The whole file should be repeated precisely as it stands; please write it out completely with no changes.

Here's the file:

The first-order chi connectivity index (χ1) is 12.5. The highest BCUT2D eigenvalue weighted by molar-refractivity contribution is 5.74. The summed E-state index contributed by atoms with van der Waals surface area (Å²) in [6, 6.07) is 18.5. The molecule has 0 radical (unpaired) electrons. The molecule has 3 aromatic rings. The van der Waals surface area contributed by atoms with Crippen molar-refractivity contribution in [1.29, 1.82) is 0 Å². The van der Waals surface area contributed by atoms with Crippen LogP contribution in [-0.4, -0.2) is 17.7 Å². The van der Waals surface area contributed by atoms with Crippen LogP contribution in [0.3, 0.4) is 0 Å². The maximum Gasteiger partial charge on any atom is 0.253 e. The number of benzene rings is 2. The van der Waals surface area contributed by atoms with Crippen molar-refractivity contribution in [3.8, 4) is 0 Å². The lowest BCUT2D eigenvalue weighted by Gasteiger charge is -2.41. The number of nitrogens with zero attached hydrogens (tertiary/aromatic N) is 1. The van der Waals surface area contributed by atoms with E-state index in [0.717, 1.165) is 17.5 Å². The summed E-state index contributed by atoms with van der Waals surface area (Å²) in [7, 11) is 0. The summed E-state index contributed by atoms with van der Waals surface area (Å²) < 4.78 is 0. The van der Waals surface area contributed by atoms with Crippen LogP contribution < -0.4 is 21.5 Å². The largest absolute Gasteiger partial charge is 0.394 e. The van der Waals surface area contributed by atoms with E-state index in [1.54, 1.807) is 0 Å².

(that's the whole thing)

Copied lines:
The first-order chi connectivity index (χ1) is 12.5. The highest BCUT2D eigenvalue weighted by molar-refractivity contribution is 5.74. The summed E-state index contributed by atoms with van der Waals surface area (Å²) in [6, 6.07) is 18.5. The molecule has 0 radical (unpaired) electrons. The molecule has 3 aromatic rings. The van der Waals surface area contributed by atoms with Crippen molar-refractivity contribution in [1.29, 1.82) is 0 Å². The van der Waals surface area contributed by atoms with Crippen LogP contribution in [-0.4, -0.2) is 17.7 Å². The van der Waals surface area contributed by atoms with Crippen LogP contribution in [0.3, 0.4) is 0 Å². The maximum Gasteiger partial charge on any atom is 0.253 e. The number of benzene rings is 2. The van der Waals surface area contributed by atoms with Crippen molar-refractivity contribution in [3.8, 4) is 0 Å². The lowest BCUT2D eigenvalue weighted by Gasteiger charge is -2.41. The number of nitrogens with zero attached hydrogens (tertiary/aromatic N) is 1. The van der Waals surface area contributed by atoms with E-state index in [0.717, 1.165) is 17.5 Å². The summed E-state index contributed by atoms with van der Waals surface area (Å²) in [7, 11) is 0. The summed E-state index contributed by atoms with van der Waals surface area (Å²) < 4.78 is 0. The van der Waals surface area contributed by atoms with Crippen LogP contribution < -0.4 is 21.5 Å². The largest absolute Gasteiger partial charge is 0.394 e. The van der Waals surface area contributed by atoms with E-state index in [1.54, 1.807) is 0 Å².